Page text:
A lot has been written about the details of the residential life program at the University of Delaware, and the ways in which it has bullied students and residential assistants to accept regnant orthodoxy. The nation’s collective hat should go off to the Foundation for Individual Rights in Education for exposing this program, and for compelling the university to back down – at least temporarily. The episode brings to mind last spring’s heated debate in the Chronicle of Higher Education over whether FIRE was too extreme in its attacks on higher education, and whether FIRE had outlived its usefulness. One case is not statistical proof, but the fact remains that without FIRE, this remarkably repressive program would still be in effect.
I want to address a broader issue in the Delaware case that has not attracted enough attention thus far: the role of non-faculty members in promoting the politicization of higher education. Kathleen Kerr, a mastermind of the Delaware program, is director of residential life for the University of Delaware. Interestingly, as John Leo has recently pointed out, she is also the chairperson of the American College Personnel Association’s Commission for Housing and Residential Life – a group with connections to universities across the country.
Most of the literature on the ideological politicization of higher education has focused on faculty members. The standard line is that the rise of political correctness and its tools of war (e.g., speech codes, sensitivity training, etc.) have been the product of left-wing baby-boomers assuming positions of authority on faculties and in the upper echelons of administration. The standard line provides an explanation in some cases. But my own experience and reading have caused me to look for further explanations of this state of affairs.
I do not know all the facts, but I would be surprised if the faculty at Delaware had been deeply involved in promulgating and promoting the residence halls program. I know that if such a program were to exist at my school, the faculty would have remained in the dark about its existence in the first place, and would have raised serious questions about it once faced with the facts. Though the faculty at my school is widely regarded as very much on the left, it has shown itself over the years to be very suspicious of policies that raise the specter of thought control. Other than the speech codes – which the faculty abolished after giving the measures a second look in the late 1990s – the major threats to free thought at Wisconsin have arisen from programs pushed by professionals who have not spent a lot of time teaching and researching, or have turned away from teaching and researching to pursue administrative careers.
This situation is similar to what others have found. In The Diversity Machine (2002), for example, Frederick Lynch provided a detailed portrait of numerous interlocking national programs designed to promote diversity and attitudinal change, almost all of which were run by non-faculty personnel. The University of Michigan, for example, had about 100 such programs (this is not a misprint), but the faculty tended to ignore them because they applied to areas outside of the faculty’s main concern. As long as such programs did not jeopardize faculty research, no problem. In The Shadow University, Harvey Silverglate and Alan Kors also provide many examples of violations of academic freedom committed by administrative staff in the name of pet causes. Despite these and other works, public concern remains targeted at faculty members, not staff.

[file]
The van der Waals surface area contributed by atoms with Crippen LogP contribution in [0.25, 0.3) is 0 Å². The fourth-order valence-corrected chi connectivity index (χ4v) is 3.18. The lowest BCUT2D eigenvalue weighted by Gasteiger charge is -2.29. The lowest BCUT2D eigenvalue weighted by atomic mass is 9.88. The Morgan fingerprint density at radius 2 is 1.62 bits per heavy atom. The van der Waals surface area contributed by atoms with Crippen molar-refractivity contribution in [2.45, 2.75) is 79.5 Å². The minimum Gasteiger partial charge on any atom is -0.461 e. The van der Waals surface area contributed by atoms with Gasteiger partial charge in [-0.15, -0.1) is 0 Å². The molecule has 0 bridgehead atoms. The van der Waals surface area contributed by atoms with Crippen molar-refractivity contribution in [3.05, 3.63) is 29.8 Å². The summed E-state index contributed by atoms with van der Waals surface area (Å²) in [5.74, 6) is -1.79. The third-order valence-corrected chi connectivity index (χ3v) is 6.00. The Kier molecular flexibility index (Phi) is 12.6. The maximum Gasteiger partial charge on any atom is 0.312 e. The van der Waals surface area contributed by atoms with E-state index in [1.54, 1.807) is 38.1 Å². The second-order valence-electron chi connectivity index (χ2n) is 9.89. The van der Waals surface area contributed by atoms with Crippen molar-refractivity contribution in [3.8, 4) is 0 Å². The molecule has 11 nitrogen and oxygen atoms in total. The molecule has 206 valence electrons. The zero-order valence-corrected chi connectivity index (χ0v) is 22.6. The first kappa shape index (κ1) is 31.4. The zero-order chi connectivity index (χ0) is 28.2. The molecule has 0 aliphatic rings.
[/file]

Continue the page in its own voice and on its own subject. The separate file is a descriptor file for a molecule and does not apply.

A few years ago I served on a speech code committee that ultimately led to the abolition of the university’s faculty speech code. The committee consisted of faculty, students, and staff. One of the things that struck me during this year-long service was the posture of the staff members toward academic freedom and free speech. With one outstanding exception, the staff members evidenced little concern about the effects broad speech codes can have on the intellectual honesty and integrity of the classroom. Their experiences and professional agendas simply did not prepare or predispose them to take academic freedom all that seriously. This was not the case for faculty members on the committee, including those who supported some sort of code. (I should add that the students were among the most energetic defenders of freedom on the committee.)
It will be interesting to follow the plight of the residence life program at the University of Delaware now that it has the full attention of the faculty. Will the faculty exercise its fiduciary responsibility to defend the principles of free thought that comprise the core of liberal education, or will it eschew the burden of this responsibility out of indifference or fear? Nothing I have said here is meant to get faculty members off the hook for supporting such programs as Delaware’s. Nor is it my intention to reflexively criticize university staff. After all, universities would grind to an immediate halt without its valued staff members. The problem is those staff members who promote agendas that threaten the truth-seeking mission of the university.
There is some evidence to suggest that faculties’ main culpability may not lie in the active promotion of such programs, but rather in a kind of not so benign neglect. If this surmise has merits, it opens the door to a more nuanced analysis of the contemporary politics of higher education. Rather than routinely lumping faculty and staff together in a critical evaluation of higher education, perhaps we should look more closely at how faculty and staff culpabilities might often differ. It might be time to look more closely at the problem of faculty neglect as a distinct problem, and at the factors and forces that contribute to this neglect – above and beyond active faculty perpetration or complicity. I hope to do so in a future essay.